Tyler Kistner campaign to intervene in CD2 election date lawsuit

CD2 candidate Tyler Kistner announced his campaign will intervene in his opponent Rep. Angie Craig's lawsuit to keep the postponed election on Election Day. (Tyler Kistner Campaign)

The Republican candidate for Minnesota’s 2nd Congressional District Tyler Kistner said Thursday his campaign will intervene in Rep. Angie Craig’s lawsuit to ensure the election is held as normal in November.

Craig filed a federal lawsuit to ensure the state’s 2nd Congressional District election will proceed as normal this November after a Legal Marijuana Now Party candidate’s death led to its postponement last week.

Craig, along with Apple Valley resident Jenny Winslow Davies filed the lawsuit Monday arguing that the district needs to be represented after the November general election. Last week, following the death of Legal Marijuana Now Party candidate Adam Weeks, the Minnesota Secretary of State announced the race would be postponed until February per state law.

In a release Thursday, Kistner said Craig’s lawsuit is an attempt to “silence and disenfranchise Minnesotan voters from a major political party.”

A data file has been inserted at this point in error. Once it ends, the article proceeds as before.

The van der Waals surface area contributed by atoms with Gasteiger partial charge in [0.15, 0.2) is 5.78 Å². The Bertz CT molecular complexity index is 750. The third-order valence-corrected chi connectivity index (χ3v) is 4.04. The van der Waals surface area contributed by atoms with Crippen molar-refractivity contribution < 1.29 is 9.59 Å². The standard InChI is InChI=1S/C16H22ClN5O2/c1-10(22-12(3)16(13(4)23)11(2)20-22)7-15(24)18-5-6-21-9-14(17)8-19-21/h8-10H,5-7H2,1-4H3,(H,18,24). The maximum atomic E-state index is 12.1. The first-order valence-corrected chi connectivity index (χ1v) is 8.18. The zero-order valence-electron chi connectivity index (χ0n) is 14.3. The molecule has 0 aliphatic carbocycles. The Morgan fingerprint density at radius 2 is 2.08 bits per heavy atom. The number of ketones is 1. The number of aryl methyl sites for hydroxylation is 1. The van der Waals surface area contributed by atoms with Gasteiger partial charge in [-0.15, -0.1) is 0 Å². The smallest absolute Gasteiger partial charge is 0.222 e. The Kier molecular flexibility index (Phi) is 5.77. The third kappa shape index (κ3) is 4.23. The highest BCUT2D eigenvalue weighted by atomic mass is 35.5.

Kistner affirmed his commitment to uphold the 2013 law postponing the election to February.

“My campaign will be intervening in the Craig campaign’s lawsuit to ensure the bipartisan law is upheld and that the election proceeds in February, giving a voice to every Second District voter,” he said.

In a statement Monday, Craig said the 2nd Congressional District voters “deserve to have a voice fighting for them in Washington,” and that the February special election would “deprive Minnesotans of their seat at the table at a time when critical legislation affecting our state will be debated,” she added.

According to Minnesota law, if a major party nominee dies within 79 days of Election Day, a special election is to be held for that office on the second Tuesday in February. The Legal Marijuana Now Party just earned "major party" status last year after one of its candidates met the 5 percent of the vote threshold in a statewide election.

Craig does not retain the congressional seat until the special election, a spokeswoman for the Secretary of State confirmed. Instead, the seat will be vacant for more than a month, from the January start of the new term until the February special election.

The special election will be held Feb. 9, 2021.

Voters in the Second Congressional District should continue to vote this fall, Simon said. All votes on their ballots will still count, except for those cast for the Second Congressional District race.